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Universal health care - best I've seen
Old 12-05-2007, 08:15 AM   #1
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Universal health care - best I've seen

The recent American College of Physician position paper on health care reform is heavy reading, but if you are looking for a sound, reasoned, nonpolitcal fact-based document, this is the best I have seen recently.

It discusses cost, quality, work force issues, other countries' systems and backs it up with data. Not light bedtime reading, but .. wow.

If ever an issue affected a group directly, this one should wake up us Boomers and those who'll follow.
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Old 12-05-2007, 08:44 AM   #2
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Thanks for posting this. It is a comprehensive document that nicely summarizes the current state of affairs and it uses real data rather than anecdotes.
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Old 12-05-2007, 10:26 AM   #3
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Originally Posted by Rich_in_Tampa View Post
If ever an issue affected a group directly, this one should wake up us Boomers and those who'll follow.
Too bad it isn't waking up our wandering herd of presidential hopefuls...

Politics, business as usual in health proposals?

"Candidates' plans to bring little reform, don't address costs, analysts say"

"Those who hope the 2008 presidential election will finally bring about drastic health-care reform may well end up finding it's a case of politics and business as usual, experts say."

"It's still early in the race to the White House, but right now there doesn't appear to be much in the way of strong shifts on the horizon for what many consider the nation's highest domestic priority if current proposals from the handful of presidential hopefuls are not altered."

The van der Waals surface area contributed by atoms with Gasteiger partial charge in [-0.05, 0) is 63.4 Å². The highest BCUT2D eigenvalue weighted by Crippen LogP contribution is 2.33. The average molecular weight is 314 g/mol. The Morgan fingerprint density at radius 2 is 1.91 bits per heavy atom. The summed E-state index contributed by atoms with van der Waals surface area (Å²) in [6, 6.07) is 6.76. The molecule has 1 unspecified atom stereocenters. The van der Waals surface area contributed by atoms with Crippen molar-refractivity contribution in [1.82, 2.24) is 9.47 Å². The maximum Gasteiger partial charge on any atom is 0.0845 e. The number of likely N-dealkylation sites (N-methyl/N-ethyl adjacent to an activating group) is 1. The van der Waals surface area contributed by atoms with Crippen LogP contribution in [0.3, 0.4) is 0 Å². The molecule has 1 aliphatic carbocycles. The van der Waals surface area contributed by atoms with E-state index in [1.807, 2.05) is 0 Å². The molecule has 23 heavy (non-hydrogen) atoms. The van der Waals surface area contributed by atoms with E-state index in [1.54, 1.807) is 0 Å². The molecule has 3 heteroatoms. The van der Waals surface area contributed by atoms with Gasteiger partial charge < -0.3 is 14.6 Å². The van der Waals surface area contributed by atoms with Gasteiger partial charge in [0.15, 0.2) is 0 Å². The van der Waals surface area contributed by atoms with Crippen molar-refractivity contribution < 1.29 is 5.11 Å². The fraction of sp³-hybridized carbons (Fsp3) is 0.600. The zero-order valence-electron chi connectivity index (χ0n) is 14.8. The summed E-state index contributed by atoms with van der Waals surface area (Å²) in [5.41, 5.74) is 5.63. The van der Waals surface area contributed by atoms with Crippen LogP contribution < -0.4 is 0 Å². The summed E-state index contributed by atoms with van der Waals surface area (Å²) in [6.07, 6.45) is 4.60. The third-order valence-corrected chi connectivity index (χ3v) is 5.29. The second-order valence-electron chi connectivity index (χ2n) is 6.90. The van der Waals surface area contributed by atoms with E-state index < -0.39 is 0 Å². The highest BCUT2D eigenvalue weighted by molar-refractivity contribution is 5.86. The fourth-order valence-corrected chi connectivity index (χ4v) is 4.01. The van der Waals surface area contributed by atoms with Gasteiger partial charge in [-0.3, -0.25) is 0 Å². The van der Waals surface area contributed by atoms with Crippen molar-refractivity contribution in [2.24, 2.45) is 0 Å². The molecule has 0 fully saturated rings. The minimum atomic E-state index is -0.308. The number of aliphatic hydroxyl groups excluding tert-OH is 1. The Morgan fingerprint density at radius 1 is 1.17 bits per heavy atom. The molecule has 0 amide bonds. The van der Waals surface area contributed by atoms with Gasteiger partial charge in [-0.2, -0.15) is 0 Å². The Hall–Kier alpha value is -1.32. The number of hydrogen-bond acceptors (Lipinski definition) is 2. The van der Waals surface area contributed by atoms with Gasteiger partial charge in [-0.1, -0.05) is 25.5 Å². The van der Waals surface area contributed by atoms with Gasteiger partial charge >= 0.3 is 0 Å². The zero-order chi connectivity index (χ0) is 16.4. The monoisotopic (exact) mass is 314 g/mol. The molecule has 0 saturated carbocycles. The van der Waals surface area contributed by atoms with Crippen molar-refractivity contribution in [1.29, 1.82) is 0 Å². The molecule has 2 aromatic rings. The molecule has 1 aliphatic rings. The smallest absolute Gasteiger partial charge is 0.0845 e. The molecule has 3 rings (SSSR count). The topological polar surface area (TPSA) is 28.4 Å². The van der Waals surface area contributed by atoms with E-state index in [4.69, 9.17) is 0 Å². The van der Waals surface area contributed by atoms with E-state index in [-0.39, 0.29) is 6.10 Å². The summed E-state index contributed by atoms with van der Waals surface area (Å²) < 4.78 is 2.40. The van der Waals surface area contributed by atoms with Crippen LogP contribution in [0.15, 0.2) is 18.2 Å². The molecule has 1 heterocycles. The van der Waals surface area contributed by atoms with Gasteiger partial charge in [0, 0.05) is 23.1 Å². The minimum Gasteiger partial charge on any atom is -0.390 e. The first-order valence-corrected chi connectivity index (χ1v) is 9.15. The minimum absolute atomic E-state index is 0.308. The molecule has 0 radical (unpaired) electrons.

"The one idea that could cause the most upheaval -- mandatory coverage for all -- is meeting with tremendous skepticism and is given little chance of passage, at least on the national stage. Other proposals circulating now are short on pragmatic solutions, experts agree, and don't really get at the heart of the matter -- an out-of-control cost structure."
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Old 12-05-2007, 10:30 AM   #4
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Not exactly a ringing endorsement of the US vaulted healthcare system is it. Just like everything else, I don't expect much to change until the system has foundered on the rocks. Politicians are too concerned about real earthshaking issues like gay marriage and raising money to get re-elected. I've said it before, until the lawmakers are forced to swim in the same pool of financial issues we do, I don't see much chance for positive change.
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Old 12-05-2007, 10:55 AM   #5
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That is a good paper to cite when the inevitable health care policy wars break out on various threads. Thanks Rich.
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Old 12-05-2007, 10:59 AM   #6
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It is also a good paper to send to your senators and representatives. Though I question their desire to be educated.